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Power View: Business Intelligence for Power Users

Power View is new with SQL Server 2012 and is part of SQL Server 2012 Reporting Services (SSRS). However interestingly it only works when SSRS is in SharePoint Integrated mode and so you need to have SharePoint installed as well to use it.

Power View is designed to easy to use, allowing users to create their own reports and to slice and dice data without help from a professional developer. However, being easy for the user does not necessarily mean that it is equally straightforward to install. My first experience with Power View was to install SQL Server 2012 and SharePoint 2010 and then to look around looking for Power View, without finding it. So I took it upon myself to work out how to install and configure SQL Server and SharePoint for use with Power View.

While I am sure that there are a many of ways to get Power View ready to use, these are the steps that I followed:

1. Install SQL Server 2012, including all features (except for Analysis Services)

2. Install SharePoint 2010 and create a web application and site collection based on the Business Intelligence Site Template

3. Return to SQL Server Setup and add the features:

  • Reporting Services – SharePoint
  • Reporting Services Add-in for SharePoint Products

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4. Return to SQL Server Setup again and install SQL Server PowerPivot. Power View uses either PowerPivot or Analysis Services in Tabular Mode as data sources:

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5. Run the PowerPivot Configuration Tool, and complete the prerequisites it requests:

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6. Download and install Silverlight. Power View is based on Silverlight

7. Start SharePoint 2010 Management Shell and run two commands to install the SharePoint Application Services for Reporting Services:

  • Install-SPRSService
  • Install-SPRSServiceProxy

8. Start SharePoint 2010 Central Administration:

  • Select the Services On Server menu  and verify that the Power Pivot and SQL Server Reporting Services Service are running

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9. Select the Manage Service Applications menu

  • Select the New > SQL Server Reporting Services Service Application to create a new Reporting Services application

10. Navigate to the SharePoint Business Intelligence site created earlier and use the Site Settings > Site Collection Features menu to verify that the Power View and Reporting Server Integration features are installed:

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11. Create a new site in the Business Intelligence site using menu Site Actions > More Options… and site template PowerPivot Site:

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12. Download and install Microsoft SQL Server 2012 PowerPivot for Microsoft Excel 2010

13. Start Excel, select the PowerPivot menu and then click the PowerPivot Window button and create a data source based on the AdventureWorks.Production.Product table in SQL Server. Then save this as a file called PowerPivotExample.xlsx:

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14. Navigate to the newly created PowerPivot site, select the PowerPivot Gallery library and upload file PowerPivotExample.xlsx into it. This is the source for the Power View report:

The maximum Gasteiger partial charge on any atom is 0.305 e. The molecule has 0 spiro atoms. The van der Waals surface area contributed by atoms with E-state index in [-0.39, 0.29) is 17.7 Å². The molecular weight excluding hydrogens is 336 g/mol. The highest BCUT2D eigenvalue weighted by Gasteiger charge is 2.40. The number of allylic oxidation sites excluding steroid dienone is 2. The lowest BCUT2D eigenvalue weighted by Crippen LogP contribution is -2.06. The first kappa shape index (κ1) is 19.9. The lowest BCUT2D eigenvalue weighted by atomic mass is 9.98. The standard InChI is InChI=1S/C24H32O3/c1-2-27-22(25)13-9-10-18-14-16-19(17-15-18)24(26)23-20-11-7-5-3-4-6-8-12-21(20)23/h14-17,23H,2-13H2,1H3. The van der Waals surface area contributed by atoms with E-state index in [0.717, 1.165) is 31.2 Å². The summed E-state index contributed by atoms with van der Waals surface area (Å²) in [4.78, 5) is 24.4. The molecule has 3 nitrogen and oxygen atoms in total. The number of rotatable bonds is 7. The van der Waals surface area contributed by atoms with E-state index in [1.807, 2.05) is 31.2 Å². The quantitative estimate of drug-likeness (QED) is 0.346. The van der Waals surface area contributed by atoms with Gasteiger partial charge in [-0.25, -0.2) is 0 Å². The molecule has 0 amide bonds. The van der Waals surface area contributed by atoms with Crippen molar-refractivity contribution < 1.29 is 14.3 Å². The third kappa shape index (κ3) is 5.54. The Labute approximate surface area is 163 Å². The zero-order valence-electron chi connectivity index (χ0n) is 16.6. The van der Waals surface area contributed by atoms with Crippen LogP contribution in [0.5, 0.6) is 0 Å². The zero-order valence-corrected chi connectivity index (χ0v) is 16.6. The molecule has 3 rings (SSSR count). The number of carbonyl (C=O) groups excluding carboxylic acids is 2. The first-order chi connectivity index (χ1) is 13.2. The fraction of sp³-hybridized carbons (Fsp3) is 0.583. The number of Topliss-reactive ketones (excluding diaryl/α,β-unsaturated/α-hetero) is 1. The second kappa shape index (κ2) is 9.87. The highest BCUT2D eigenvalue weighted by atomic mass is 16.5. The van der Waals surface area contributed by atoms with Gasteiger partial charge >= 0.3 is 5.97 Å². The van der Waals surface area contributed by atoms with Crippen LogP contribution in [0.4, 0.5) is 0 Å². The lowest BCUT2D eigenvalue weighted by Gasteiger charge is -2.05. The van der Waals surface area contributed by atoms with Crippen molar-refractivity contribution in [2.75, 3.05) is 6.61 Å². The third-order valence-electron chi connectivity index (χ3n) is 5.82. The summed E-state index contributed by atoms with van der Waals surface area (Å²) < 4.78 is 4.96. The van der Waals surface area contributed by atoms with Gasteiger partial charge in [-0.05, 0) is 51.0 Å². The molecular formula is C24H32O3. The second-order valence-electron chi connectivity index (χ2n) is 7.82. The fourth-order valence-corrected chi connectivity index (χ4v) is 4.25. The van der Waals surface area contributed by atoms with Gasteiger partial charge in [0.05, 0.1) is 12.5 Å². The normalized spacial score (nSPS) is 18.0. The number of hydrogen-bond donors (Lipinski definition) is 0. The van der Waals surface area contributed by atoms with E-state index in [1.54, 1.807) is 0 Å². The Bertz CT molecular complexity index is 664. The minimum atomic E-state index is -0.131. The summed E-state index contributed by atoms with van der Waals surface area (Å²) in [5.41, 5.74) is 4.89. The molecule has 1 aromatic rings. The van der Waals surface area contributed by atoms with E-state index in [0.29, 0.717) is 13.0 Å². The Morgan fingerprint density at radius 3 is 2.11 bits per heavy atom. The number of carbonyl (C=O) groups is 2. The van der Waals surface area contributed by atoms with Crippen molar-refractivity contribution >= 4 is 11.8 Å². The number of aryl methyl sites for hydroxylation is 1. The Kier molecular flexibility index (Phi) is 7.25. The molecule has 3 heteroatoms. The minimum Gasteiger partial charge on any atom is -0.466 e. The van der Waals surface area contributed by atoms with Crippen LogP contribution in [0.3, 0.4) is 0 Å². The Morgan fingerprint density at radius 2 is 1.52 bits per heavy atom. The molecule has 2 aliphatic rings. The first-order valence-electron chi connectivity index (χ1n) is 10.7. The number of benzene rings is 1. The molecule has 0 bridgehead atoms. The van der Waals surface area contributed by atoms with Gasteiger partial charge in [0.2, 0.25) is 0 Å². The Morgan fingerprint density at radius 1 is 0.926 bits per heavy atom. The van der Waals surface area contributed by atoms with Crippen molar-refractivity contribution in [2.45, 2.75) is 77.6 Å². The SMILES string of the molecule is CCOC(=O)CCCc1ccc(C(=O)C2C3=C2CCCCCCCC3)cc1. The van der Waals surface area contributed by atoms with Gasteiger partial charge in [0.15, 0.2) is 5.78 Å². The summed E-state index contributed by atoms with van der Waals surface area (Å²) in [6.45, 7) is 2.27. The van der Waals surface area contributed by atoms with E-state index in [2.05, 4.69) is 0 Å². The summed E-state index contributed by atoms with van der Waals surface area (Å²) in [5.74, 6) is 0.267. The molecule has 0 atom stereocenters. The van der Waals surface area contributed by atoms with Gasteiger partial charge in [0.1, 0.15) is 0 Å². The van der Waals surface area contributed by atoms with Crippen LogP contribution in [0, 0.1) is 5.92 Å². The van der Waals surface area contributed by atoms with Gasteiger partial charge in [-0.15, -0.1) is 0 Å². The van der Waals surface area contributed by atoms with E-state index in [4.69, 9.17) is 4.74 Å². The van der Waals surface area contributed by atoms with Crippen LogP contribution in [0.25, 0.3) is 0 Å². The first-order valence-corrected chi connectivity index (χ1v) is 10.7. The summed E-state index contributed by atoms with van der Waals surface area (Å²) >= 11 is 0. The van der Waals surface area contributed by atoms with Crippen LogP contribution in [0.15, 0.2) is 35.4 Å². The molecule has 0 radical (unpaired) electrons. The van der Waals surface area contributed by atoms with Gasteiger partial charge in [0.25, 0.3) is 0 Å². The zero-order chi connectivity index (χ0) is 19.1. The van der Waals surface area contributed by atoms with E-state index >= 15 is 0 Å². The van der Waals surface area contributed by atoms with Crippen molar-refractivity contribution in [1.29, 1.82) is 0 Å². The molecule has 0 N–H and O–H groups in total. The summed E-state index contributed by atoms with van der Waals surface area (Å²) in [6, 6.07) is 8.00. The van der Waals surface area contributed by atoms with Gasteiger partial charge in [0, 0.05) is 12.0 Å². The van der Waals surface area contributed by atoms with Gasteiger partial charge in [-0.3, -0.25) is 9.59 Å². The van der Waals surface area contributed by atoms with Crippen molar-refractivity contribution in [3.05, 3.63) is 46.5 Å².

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 15. Click the Power View icon in the top right of the new data source to invoke the Power View designer. Then carry out the following steps to  add a matrix of average product price by product colour and class:

  • Drag ListPrice onto the page, select it with the mouse and then select the Matrix option from the Design toolbar
  • Drag Class and Color onto the Row and Column Groups

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16. Then add two slicers to allow easy filtering:

  • Drag Class onto the report page, select it with the mouse and select the Slicer option in the Design toolbar
  • Repeat the above using Color

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17. Then click Full Screen in the Home toolbar to view the report. Selecting one or more colours or classes in the slicers redisplays the matrix:

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18. Finally click File and Save to save the report back into the SharePoint Library for future use

In summary, there are a quite few steps for the administrator to get everything in place before it’s possible to start using Power View. But once it’s all there, it’s very easy for users to slice and dice their data and produce reports of their own.

By Geoff Ballard, Chief Technical Officer

Have a comment? Let us know below, or send an email to [email protected]

About the Author

As Co-Founder of Ballard Chalmers, Geoff is the company’s CTO, directing technical strategy, overseeing technical consultants, managing larger development projects and ensuring technical delivery quality standards.

Education, Membership & Awards

Geoff graduated from the University of London with a BSc (Hons) in Mathematics and computing and a Masters degree in Database Management Systems. Additionally, he is a certified SQL Server Development, Microsoft Certified IT Professional (MCITP) and Microsoft Certified Technical Specialist (MCTS).

His professional memberships include Charted Engineer (Software), Member of the British Computer Society (MBCS), Member of European Federation of Engineers (FEANI) and Fellow of the Institute of Analysts and Programmers (FIAP).


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